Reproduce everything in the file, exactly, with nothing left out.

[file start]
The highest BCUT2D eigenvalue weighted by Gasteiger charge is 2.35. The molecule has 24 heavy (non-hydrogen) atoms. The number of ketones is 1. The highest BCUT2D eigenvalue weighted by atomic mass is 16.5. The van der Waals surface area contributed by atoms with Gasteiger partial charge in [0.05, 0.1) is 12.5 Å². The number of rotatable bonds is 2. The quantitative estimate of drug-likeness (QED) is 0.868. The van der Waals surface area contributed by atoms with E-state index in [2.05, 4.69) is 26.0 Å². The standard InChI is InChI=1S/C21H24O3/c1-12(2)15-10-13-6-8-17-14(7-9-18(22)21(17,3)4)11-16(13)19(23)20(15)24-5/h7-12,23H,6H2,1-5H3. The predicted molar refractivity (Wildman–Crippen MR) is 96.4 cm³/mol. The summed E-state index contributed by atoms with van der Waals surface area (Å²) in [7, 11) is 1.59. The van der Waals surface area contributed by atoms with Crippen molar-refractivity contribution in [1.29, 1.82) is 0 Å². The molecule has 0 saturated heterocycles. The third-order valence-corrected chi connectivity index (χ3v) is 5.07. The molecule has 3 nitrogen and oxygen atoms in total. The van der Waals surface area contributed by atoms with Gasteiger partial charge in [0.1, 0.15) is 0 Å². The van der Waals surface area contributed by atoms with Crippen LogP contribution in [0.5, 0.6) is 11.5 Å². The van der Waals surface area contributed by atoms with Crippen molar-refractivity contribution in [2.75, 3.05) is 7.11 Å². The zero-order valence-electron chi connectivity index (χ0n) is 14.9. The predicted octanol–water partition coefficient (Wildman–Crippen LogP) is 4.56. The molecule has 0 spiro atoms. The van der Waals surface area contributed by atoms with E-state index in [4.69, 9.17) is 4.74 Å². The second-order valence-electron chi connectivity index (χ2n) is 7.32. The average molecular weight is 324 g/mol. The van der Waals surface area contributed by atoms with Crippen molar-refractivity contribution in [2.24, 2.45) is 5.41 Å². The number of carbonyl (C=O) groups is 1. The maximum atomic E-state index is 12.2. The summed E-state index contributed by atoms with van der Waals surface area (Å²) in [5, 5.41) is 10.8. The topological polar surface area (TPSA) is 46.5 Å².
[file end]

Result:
The highest BCUT2D eigenvalue weighted by Gasteiger charge is 2.35. The molecule has 24 heavy (non-hydrogen) atoms. The number of ketones is 1. The highest BCUT2D eigenvalue weighted by atomic mass is 16.5. The van der Waals surface area contributed by atoms with Gasteiger partial charge in [0.05, 0.1) is 12.5 Å². The number of rotatable bonds is 2. The quantitative estimate of drug-likeness (QED) is 0.868. The van der Waals surface area contributed by atoms with E-state index in [2.05, 4.69) is 26.0 Å². The standard InChI is InChI=1S/C21H24O3/c1-12(2)15-10-13-6-8-17-14(7-9-18(22)21(17,3)4)11-16(13)19(23)20(15)24-5/h7-12,23H,6H2,1-5H3. The predicted molar refractivity (Wildman–Crippen MR) is 96.4 cm³/mol. The summed E-state index contributed by atoms with van der Waals surface area (Å²) in [7, 11) is 1.59. The van der Waals surface area contributed by atoms with Crippen molar-refractivity contribution in [1.29, 1.82) is 0 Å². The molecule has 0 saturated heterocycles. The third-order valence-corrected chi connectivity index (χ3v) is 5.07. The molecule has 3 nitrogen and oxygen atoms in total. The van der Waals surface area contributed by atoms with Gasteiger partial charge in [0.1, 0.15) is 0 Å². The van der Waals surface area contributed by atoms with Crippen LogP contribution in [0.5, 0.6) is 11.5 Å². The van der Waals surface area contributed by atoms with Crippen molar-refractivity contribution in [2.75, 3.05) is 7.11 Å². The zero-order valence-electron chi connectivity index (χ0n) is 14.9. The predicted octanol–water partition coefficient (Wildman–Crippen LogP) is 4.56. The molecule has 0 spiro atoms. The van der Waals surface area contributed by atoms with E-state index in [4.69, 9.17) is 4.74 Å². The second-order valence-electron chi connectivity index (χ2n) is 7.32. The average molecular weight is 324 g/mol. The van der Waals surface area contributed by atoms with Crippen molar-refractivity contribution in [2.24, 2.45) is 5.41 Å². The number of carbonyl (C=O) groups is 1. The maximum atomic E-state index is 12.2. The summed E-state index contributed by atoms with van der Waals surface area (Å²) in [5, 5.41) is 10.8. The topological polar surface area (TPSA) is 46.5 Å².